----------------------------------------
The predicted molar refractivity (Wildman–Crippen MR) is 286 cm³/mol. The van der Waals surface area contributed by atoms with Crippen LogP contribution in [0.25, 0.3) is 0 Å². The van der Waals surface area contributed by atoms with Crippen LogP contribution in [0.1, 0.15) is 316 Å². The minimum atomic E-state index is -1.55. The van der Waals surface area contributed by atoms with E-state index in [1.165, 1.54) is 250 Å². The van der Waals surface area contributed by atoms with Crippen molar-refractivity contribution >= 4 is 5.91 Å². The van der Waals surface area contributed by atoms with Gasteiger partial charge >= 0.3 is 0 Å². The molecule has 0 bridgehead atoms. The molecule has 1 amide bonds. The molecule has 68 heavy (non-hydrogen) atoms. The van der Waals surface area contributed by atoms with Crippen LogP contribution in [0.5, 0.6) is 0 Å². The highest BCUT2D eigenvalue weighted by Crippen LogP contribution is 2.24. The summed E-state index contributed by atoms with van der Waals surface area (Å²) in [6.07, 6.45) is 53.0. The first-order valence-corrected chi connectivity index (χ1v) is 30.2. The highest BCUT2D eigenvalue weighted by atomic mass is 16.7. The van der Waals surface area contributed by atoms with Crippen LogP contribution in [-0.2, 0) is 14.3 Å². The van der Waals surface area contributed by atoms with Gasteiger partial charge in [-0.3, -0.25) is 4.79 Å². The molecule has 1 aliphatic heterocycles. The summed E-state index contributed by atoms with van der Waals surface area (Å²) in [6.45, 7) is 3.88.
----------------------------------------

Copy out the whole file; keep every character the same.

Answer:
The predicted molar refractivity (Wildman–Crippen MR) is 286 cm³/mol. The van der Waals surface area contributed by atoms with Crippen LogP contribution in [0.25, 0.3) is 0 Å². The van der Waals surface area contributed by atoms with Crippen LogP contribution in [0.1, 0.15) is 316 Å². The minimum atomic E-state index is -1.55. The van der Waals surface area contributed by atoms with E-state index in [1.165, 1.54) is 250 Å². The van der Waals surface area contributed by atoms with Crippen molar-refractivity contribution >= 4 is 5.91 Å². The van der Waals surface area contributed by atoms with Gasteiger partial charge >= 0.3 is 0 Å². The molecule has 0 bridgehead atoms. The molecule has 1 amide bonds. The molecule has 68 heavy (non-hydrogen) atoms. The van der Waals surface area contributed by atoms with Crippen LogP contribution in [0.5, 0.6) is 0 Å². The highest BCUT2D eigenvalue weighted by Crippen LogP contribution is 2.24. The summed E-state index contributed by atoms with van der Waals surface area (Å²) in [6.07, 6.45) is 53.0. The first-order valence-corrected chi connectivity index (χ1v) is 30.2. The highest BCUT2D eigenvalue weighted by atomic mass is 16.7. The van der Waals surface area contributed by atoms with Crippen LogP contribution in [-0.2, 0) is 14.3 Å². The van der Waals surface area contributed by atoms with Gasteiger partial charge in [-0.3, -0.25) is 4.79 Å². The molecule has 1 aliphatic heterocycles. The summed E-state index contributed by atoms with van der Waals surface area (Å²) in [6.45, 7) is 3.88.